Saturday, January 30, 2016


A day or so after a light snowfall dropped a couple of inches of snow on the ground, I arrived at the park with the Mollywog for our afternoon walk. I was not surprised to see that I was the first person to walk on the path since the snow had fallen. I have frequently been the first person to tramp through the snow in the park. The path was not totally pristine though. Tracks from an unaccompanied larger dog (or perhaps a coyote) and a smaller dog (perhaps a fox), who seemed to be on separate missions were meandering about. Rabbits and squirrels had also been busy, along with some birds  with big feet – probably crows.

I never walk very fast with the dog because I can’t walk fast anymore myself and she has to stop and sniff every 10 feet or so and I let her get away with. I’ve always wondered what exactly she was sniffing if not pee left behind from other dogs. I was not that surprised to see her stop every few feet and sniff each footprint that the dog (or coyote) had left in the snow until she was satsified and went on to sniff something else.

The next day when I returned, I had company -- the high school track coach was running laps since school had been cancelled – but aside from him, again no one else had been there. The prints I had left the previous day were still there by themselves. We exchanged a few words each time he sped by me, and on one pass he observed that I had been the only other person there since I was now laying down a second set of identical tracks that weren't there when he began running.

The pattern of the snow boots I wear looks like waffles.


What a sweet fun memory that brought to mind. Dad loved to cook. Here he making my birthday cake a few years ago..

During the weekdays he would get up at about 5:00 a.m., long before anybody else was awake, and he made his own breakfast. He ate bacon and eggs just about every day, and ironically, after years of that diet, his cardiovascular system was in excellent shape -- no atherosclerosis, no blockages, no nothing – and still is at age 91, except his heart is slowing down now and he needs a pacemaker (which they have decided not to do).

But he would occasionally make waffles on weekend mornings. They had an old waffle iron that they had probably gotten as a wedding present, and he would plug that in and heat it up. He made the batter using Bisquick and he’d start turning out waffles. I loved the crispness and how the syrup would puddle in the depressions. It was a lot of work, and it was a mess to clean up because the batter always oozed out the sides and then baked on to the side of the waffle iron.

I remember at the Seattle World’s Fair that they offered up Belgian waffles, with strawberries and whipped cream. I had never heard of such a thing -- mom and dad were too careful with their money to buy strawberries and whipped cream for waffles for four kids.

I remember we had a waffle iron after we moved here – I think I got it at a thrift store – but it eventually broke.

I haven’t had a waffle in years. Perhaps I ought to do something about that.

We need to remember what's important in life: friends, waffles, work.
Or waffles, friends, work. Doesn't matter, but work is third
--Leslie Knope

Tuesday, January 26, 2016

Is this better?

I am working my way through the annual eye examination. I have gone through a battery of tests on various machines: one tests for peripheral vision (it is excellent), one puffs air at my eye to measure for glaucoma (I don’t have it), and one tests to determine if I am developing macular degeneration. I have done particularly well on that test; in fact, the technician tells me the average score for a woman on the test is 33 and I have scored 77.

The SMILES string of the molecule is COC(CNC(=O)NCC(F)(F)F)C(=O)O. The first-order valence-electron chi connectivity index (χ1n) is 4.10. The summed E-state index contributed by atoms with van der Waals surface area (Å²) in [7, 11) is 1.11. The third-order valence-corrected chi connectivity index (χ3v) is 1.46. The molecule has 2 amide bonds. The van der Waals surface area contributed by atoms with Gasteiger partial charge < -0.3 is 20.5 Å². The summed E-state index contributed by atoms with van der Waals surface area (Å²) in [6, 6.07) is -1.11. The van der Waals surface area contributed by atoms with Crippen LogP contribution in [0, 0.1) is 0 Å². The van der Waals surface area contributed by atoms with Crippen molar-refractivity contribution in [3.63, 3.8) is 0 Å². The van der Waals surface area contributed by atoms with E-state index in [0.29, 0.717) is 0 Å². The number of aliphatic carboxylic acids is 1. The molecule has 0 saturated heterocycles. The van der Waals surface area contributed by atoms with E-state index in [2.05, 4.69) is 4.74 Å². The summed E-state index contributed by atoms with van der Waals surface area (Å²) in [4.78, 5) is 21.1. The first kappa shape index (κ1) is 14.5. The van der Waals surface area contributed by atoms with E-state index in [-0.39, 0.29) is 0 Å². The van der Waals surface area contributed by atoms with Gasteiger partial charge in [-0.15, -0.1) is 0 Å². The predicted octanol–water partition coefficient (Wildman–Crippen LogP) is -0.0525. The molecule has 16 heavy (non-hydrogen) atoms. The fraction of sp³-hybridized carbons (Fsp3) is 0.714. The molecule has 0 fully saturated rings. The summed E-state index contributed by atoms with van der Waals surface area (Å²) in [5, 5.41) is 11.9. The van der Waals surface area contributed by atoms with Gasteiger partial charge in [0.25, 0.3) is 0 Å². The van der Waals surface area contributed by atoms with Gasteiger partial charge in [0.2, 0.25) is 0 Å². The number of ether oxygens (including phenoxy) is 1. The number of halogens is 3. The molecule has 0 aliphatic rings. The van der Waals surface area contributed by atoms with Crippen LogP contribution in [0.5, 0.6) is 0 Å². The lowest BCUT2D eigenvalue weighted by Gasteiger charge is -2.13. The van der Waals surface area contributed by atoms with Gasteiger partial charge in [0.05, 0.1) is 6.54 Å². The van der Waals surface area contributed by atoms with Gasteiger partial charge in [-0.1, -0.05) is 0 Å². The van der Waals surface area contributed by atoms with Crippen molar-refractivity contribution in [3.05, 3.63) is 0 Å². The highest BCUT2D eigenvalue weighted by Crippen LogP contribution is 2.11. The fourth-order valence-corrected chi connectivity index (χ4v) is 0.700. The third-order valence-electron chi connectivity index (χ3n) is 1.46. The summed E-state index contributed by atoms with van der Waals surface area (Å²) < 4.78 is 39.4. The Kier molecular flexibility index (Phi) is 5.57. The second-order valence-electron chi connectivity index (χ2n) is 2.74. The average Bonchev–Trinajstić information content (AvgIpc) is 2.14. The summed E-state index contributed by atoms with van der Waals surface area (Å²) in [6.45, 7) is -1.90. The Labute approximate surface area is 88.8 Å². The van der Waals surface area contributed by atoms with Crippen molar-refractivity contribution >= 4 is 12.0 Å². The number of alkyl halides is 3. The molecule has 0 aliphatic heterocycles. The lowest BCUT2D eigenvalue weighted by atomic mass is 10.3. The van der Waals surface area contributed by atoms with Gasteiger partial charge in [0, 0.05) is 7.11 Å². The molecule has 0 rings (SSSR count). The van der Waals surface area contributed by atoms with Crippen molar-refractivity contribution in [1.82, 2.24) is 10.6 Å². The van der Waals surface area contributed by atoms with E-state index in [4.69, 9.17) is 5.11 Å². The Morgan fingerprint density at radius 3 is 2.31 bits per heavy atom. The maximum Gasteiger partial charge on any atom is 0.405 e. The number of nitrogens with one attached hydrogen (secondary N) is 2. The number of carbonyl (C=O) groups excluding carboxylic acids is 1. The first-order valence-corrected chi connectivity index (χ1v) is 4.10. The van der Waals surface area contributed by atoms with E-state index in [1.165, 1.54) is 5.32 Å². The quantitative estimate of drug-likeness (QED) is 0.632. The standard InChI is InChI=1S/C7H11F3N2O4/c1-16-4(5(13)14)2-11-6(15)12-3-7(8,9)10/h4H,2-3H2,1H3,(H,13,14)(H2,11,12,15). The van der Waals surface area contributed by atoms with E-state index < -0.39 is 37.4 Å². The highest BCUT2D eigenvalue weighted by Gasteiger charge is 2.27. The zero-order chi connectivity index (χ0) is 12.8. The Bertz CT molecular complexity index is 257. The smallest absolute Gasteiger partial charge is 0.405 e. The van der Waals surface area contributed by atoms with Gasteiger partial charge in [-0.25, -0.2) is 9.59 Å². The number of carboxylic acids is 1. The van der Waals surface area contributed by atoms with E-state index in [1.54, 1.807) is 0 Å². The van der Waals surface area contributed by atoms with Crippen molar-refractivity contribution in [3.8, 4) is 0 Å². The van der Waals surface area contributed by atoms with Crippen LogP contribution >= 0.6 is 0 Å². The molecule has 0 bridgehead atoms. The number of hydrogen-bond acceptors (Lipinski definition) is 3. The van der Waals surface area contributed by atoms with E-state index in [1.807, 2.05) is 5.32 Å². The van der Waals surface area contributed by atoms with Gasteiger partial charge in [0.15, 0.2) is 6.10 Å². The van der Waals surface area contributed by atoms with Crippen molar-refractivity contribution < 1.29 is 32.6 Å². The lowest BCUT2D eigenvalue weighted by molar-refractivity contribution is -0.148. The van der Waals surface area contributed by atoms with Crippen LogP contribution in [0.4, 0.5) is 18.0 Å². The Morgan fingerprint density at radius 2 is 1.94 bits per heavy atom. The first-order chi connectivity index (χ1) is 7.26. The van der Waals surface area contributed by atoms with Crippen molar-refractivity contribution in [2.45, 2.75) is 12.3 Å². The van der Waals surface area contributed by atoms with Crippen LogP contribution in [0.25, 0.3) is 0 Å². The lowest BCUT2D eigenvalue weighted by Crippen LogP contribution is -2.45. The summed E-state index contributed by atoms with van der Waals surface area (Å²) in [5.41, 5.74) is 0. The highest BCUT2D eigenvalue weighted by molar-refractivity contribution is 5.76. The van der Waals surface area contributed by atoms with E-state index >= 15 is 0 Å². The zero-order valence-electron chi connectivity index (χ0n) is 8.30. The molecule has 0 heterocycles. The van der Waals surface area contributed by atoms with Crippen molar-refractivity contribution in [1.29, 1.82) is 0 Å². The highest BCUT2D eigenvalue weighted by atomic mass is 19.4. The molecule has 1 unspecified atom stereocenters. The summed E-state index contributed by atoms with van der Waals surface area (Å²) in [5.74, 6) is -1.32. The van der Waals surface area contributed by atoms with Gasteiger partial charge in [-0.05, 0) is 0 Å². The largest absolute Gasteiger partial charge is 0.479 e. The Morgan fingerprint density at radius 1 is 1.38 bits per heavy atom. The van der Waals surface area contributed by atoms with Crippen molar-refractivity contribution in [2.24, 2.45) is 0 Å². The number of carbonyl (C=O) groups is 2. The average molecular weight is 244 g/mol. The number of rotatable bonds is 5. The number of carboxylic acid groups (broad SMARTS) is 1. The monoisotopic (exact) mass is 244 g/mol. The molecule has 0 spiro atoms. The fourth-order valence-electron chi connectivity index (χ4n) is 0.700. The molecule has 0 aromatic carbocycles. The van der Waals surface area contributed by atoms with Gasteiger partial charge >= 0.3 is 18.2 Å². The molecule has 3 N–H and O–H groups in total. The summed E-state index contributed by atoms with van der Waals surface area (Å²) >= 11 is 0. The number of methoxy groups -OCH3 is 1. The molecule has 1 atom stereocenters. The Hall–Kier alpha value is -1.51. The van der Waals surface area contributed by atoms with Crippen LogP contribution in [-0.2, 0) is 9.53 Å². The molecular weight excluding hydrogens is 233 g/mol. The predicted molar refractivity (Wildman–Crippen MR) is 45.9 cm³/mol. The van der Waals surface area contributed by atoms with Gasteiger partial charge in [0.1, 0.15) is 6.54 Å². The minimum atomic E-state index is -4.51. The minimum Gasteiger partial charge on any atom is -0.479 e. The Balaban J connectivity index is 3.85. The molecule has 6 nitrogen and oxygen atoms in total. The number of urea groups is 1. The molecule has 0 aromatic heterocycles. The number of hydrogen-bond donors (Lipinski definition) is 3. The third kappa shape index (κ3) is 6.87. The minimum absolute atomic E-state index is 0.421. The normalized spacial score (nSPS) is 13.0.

Now for the last examination.

The optometrist adjusts two sets of knobs on the device that I will look through so she can see what I can see, and she brings it up to my face.

"Please read the letters on the lowest line you can see," she says.

I am alarmed. I see squiggles that look like worms dancing at a disco.

I tell her so.

"Oh, I’m sorry," she says, "I had these set up for mumble mumble mumble."

She adjusts the knobs and returns the device to my face, and now everything is clear and sharp (yes, I can see clearly now). I can easily read the bottom line.

Then the fun begins.

"Which is better? This? (she flips something) "Or this?" (she flips something).

Well, one is obviously better than the other, and I tell her so.

"Good," she says.

And she does it again…. and again…. and again…

And before long I can’t tell the difference from one flip to the next. I ask her to repeat it. She does. I still can’t see much of a difference.

"Is this a trick question?" I ask her

She laughs, "No, not at all."

I make a choice.

We finish one eye and then do the same for the other eye.

Finally we are through.

She looks into each eye with a very bright light. "I see a cataract starting to form," she says, "but it’s not on the clock yet and we call this an incipient cataract, especially since it isn't bothering your vision."

That I am going to eventually have a cataract doesn't bother me. What does bother me is that when they measured my height, I learn have shrunk another 1/2 inch from last year. Doggone it!

She tells me there is a slight difference in the vision in my left eye compared with the examination last year, but not enough to require change to the lenses in the glasses I use for the computer and reading.

That eyes that can see clearly is important and a blessing… but then I think we need "seeing eyes" also…
The common eye sees only the outside of things, and judges by that, but the seeing eye pierces through and reads the heart and the soul, finding there capacities which the outside didn't indicate or promise, and which the other kind couldn't detect.
Mark Twain, Joan of Arc

Monday, January 18, 2016

How cold is it?

Weather forecast for tonight: dark. Continued dark overnight, with widely scattered light by morning.
George Carlin